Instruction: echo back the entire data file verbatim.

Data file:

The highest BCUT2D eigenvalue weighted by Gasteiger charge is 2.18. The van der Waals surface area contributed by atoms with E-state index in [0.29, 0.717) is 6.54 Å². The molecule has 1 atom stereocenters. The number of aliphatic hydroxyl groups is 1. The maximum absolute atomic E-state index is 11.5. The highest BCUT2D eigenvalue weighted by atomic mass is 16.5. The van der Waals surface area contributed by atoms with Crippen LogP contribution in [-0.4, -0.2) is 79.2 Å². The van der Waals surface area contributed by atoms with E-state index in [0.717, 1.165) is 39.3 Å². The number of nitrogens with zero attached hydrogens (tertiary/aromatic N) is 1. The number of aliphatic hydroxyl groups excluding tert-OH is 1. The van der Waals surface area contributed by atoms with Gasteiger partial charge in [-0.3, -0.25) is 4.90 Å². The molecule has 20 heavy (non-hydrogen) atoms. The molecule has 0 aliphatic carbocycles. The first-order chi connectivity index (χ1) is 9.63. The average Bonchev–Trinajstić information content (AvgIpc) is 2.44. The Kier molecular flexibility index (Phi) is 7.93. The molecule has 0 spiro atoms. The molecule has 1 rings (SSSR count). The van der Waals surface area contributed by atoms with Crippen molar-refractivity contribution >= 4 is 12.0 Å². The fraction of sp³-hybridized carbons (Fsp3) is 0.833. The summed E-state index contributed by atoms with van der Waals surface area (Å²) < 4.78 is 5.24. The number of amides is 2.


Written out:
The highest BCUT2D eigenvalue weighted by Gasteiger charge is 2.18. The van der Waals surface area contributed by atoms with E-state index in [0.29, 0.717) is 6.54 Å². The molecule has 1 atom stereocenters. The number of aliphatic hydroxyl groups is 1. The maximum absolute atomic E-state index is 11.5. The highest BCUT2D eigenvalue weighted by atomic mass is 16.5. The van der Waals surface area contributed by atoms with Crippen LogP contribution in [-0.4, -0.2) is 79.2 Å². The van der Waals surface area contributed by atoms with E-state index in [0.717, 1.165) is 39.3 Å². The number of nitrogens with zero attached hydrogens (tertiary/aromatic N) is 1. The number of aliphatic hydroxyl groups excluding tert-OH is 1. The van der Waals surface area contributed by atoms with Gasteiger partial charge in [-0.3, -0.25) is 4.90 Å². The molecule has 20 heavy (non-hydrogen) atoms. The molecule has 0 aliphatic carbocycles. The first-order chi connectivity index (χ1) is 9.63. The average Bonchev–Trinajstić information content (AvgIpc) is 2.44. The Kier molecular flexibility index (Phi) is 7.93. The molecule has 0 spiro atoms. The molecule has 1 rings (SSSR count). The van der Waals surface area contributed by atoms with Crippen molar-refractivity contribution >= 4 is 12.0 Å². The fraction of sp³-hybridized carbons (Fsp3) is 0.833. The summed E-state index contributed by atoms with van der Waals surface area (Å²) < 4.78 is 5.24. The number of amides is 2.